Differential cross sections in Peskin & Schroeder

  • #1

Main Question or Discussion Point

I'm a bit confused by something Peskin & Schroeder say about differential cross sections. In my printing, this is on page 101 in the paragraph preceding the one that contains eq. 4.62:

"In the simplest case, where there are only two final-state particles, this leaves only two unconstrained momentum components, usually taken to be the angles [itex]\theta[/itex] and [itex]\phi[/itex] of the momentum of one of the particles. Integrating [itex]d\sigma/(d^3p_1d^3p_2)[/itex] over the four constrained momentum components then leaves us with the usual differential cross section [itex]d\sigma/d\Omega[/itex]."

The second sentence seems like a very odd thing to say. How do you integrate over constrained variables? They have defined the generic differential cross [itex]d\sigma/(d^3p_1...d^3p_n)[/itex] as the quantity that, when integrated over any small region [itex]d^3p_1...d^3p_n[/itex] in final momentum space, gives the cross section for scattering into a state with momenta in that region. So, for two particles, if we specify small ranges for [itex]\theta[/itex] and [itex]\phi[/itex] for one of the final momenta then we have specified the entire region [itex]d^3p_1...d^3p_n[/itex] in final momentum space. We can't integrate over the remaining components because they've already been fixed. So what exactly do P&S mean?
 

Answers and Replies

  • #2
174
5
I think you're already assuming that the four integrations have been done which by the fact that you have an energy-momentum conserving delta function, relates all the other variables to θ and ϕ.
before integrating over the "constrained" variables (or taking into account energy-momentum conservation) specifying θ and ϕ does not specify the final momenta completely.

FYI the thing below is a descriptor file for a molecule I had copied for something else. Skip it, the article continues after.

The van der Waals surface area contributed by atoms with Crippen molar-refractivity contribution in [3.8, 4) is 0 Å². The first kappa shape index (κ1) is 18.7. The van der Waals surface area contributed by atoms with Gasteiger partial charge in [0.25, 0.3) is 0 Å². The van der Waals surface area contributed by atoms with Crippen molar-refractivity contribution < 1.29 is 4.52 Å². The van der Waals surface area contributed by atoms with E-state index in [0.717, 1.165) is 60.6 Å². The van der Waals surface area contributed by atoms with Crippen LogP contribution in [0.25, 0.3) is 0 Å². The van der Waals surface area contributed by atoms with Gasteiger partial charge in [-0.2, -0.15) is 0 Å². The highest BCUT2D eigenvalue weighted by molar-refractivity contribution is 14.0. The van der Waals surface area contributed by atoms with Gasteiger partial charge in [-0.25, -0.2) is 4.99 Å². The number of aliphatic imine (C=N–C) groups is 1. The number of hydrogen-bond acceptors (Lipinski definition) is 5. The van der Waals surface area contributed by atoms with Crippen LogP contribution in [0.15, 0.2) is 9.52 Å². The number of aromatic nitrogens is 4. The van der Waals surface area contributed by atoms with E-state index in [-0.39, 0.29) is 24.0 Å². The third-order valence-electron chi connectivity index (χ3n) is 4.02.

• #3
So would the unintegrated form contain delta functions? Otherwise, it still wouldn't make sense. As [itex]d\sigma/(d^3p_1...d^3p_n)[/itex] is associated with the probability for scattering into a particular momentum state, it must be identically zero when evaluated at any [itex](\vec{p}_1,...,\vec{p}_n)[/itex] that don't satisfy 4-momentum conservation. I.e., to be consistent with the definition of the cross section, it must vanish for any impossible final momentum states—which include those don't satisfy 4-momentum conservation. Only a delta function does that.
 
  • #4
1,023
30
Does not your transition matrix contains terms dependent on momentum variables.Also there is a 4 delta function for conservation of energy and momentum which is always multiplied by this transition matrix square to get cross section.you can use this delta function to reduce the variables.
 
  • #5
174
5
yes there will be an energy momentum conserving delta function.
look at equation 4.73 (pg 104), when he defines the invariant matrix element.
 

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